A Minimum Viable APIs.json File For Your APIs08 Feb 2015
I'm continuing my work to help people understand what APIs.json is, and the varying ways that it can be put to use. My post the other day, breaking down Fitbits APIs.json file is a good example of where to get started, but I wanted to help further set the bar for a minimum viable APIs.json.
APIs.json starts with a basic set of descriptions of who you are, the API provider. Each header of an APIs.json file gives you a handful of parameters for describing who you are:
- name - your individual or company name, who is managing the APIs.json file.
- description - a description of your company and / or the API collection you are building.
- image - an image, logo, or icon that describes yourself or your company.
- tags - a handful of key words and phrases that describe your API collection.
- created - the first date in which an APIs.json file was created.
- modified - the last date in which an APIs.json file created.
- url - The url of where the APIs.json lives, allowing your file to be portable.
Those seven parameters provide details on who you are, and what the API collection is all about. Remember an API collection doesn’t always have to live under a specific company domain, it could be a temporary or more permanent collection, which is part of specific project or application.
The next essential element of an APIs.json file, is the APIs collection, providing you the ability to describe one or many APIs as part of this collection. Similar to the parameters provided for the header, each API entry is allowed a handful of parameters that describe the API:
- name - the name of the API.
- description - a description of the value an API delivers.
- image - an image, logo, or icon that describes an API.
- tags - a handful of key words and phrases that describe the API itself.
- humanURL - The url any human should visit to learn more about an API.
- baseURL - The base url any machine should follow to start using an API.
Each API should have at least this information, at a minimum. I could stop here, with my minimum viable APIs.json definition, but I encourage you to take one more step, and put the properties collection to use for each of your API. Using the properties collection, you can provide any other URL you want for an API--I recommend starting with four basic properties:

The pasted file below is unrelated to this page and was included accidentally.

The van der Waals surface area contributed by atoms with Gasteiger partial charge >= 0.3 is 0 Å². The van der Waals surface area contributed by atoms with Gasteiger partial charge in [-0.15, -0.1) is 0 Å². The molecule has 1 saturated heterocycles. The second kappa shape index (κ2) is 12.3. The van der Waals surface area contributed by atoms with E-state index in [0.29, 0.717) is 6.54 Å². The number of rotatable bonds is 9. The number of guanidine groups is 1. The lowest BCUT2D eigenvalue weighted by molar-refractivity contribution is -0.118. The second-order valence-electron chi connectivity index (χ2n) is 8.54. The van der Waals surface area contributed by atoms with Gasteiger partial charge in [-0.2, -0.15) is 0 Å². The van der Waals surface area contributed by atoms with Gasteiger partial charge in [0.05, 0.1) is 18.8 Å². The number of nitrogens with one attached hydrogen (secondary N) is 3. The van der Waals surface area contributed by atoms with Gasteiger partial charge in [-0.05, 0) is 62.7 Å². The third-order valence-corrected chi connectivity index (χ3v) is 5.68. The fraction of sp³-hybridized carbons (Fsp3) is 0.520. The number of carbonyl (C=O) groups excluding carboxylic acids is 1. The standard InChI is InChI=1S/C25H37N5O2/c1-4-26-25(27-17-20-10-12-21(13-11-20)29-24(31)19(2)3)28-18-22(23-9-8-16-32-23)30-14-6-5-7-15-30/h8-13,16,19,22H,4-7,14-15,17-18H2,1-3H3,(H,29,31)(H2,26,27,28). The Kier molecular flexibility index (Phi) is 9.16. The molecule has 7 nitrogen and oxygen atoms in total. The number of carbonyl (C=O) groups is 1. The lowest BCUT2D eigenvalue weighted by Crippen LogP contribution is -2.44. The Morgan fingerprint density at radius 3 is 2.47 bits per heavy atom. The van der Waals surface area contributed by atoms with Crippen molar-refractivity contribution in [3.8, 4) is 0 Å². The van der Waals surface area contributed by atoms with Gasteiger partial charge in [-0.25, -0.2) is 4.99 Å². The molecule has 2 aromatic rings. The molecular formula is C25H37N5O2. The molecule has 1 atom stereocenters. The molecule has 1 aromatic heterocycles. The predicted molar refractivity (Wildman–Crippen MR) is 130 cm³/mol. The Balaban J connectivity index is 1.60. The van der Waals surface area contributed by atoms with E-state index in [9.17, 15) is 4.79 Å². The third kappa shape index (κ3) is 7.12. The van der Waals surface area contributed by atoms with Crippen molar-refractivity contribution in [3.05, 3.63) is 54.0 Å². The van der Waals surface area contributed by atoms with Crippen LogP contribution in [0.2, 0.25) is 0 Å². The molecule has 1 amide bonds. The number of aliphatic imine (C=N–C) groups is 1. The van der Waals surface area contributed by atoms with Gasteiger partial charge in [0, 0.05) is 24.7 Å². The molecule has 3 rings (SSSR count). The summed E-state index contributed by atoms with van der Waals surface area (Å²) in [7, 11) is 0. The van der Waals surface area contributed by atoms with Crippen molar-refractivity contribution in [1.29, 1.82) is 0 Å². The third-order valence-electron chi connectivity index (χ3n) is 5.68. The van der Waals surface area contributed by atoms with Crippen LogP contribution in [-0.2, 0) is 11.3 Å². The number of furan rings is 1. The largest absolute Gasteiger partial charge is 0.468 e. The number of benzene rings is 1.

- X-documentation - Where the documentation resides for the API.
- X-signup - Where a user can signup to use an API.
- X-pricing - What is the pricing for using an API.
- X-tos - Where do I find the legalize behind AP operations.
Ultimately you can define any property you wish for an API, but recommend with these essential building blocks that all API consumers will need. After that each API has a contact collection, allowing you to provide some basic support for API operations:
- FN - The name of person to contact.
- email - The email address to contact.
- X-twitter - A twitter user for the API.
These contact properties, follow the vCard format, and provide what API consumers will need to get support for an API. The same properties are available again for the overall APIs.json file, as a maintainers collection, which provide contact information for the overall APIs.json maintainer. This will often be a duplicate of information for each API, but allows for ultimately flexibility in aggregating many disparate APIs, into a single collection.
That is it. That is a minimum viable APIs.json definition. We now know who maintains the collection, and essential details about API operations. This goes well beyond just the technical definition of an API, and provides essential business and political elements of API operations, that all API consumers will need to be informed of, and are something that developers will often overlook.
With an APIs.json file, open source API search engines like APIs.io will be able to index your APIs, and any API directory like ProgrammableWeb can do the same. The definition of your API(s) is now machine readable, and is portable, allowing this definition to live on any website, or within any desktop, web or mobile application.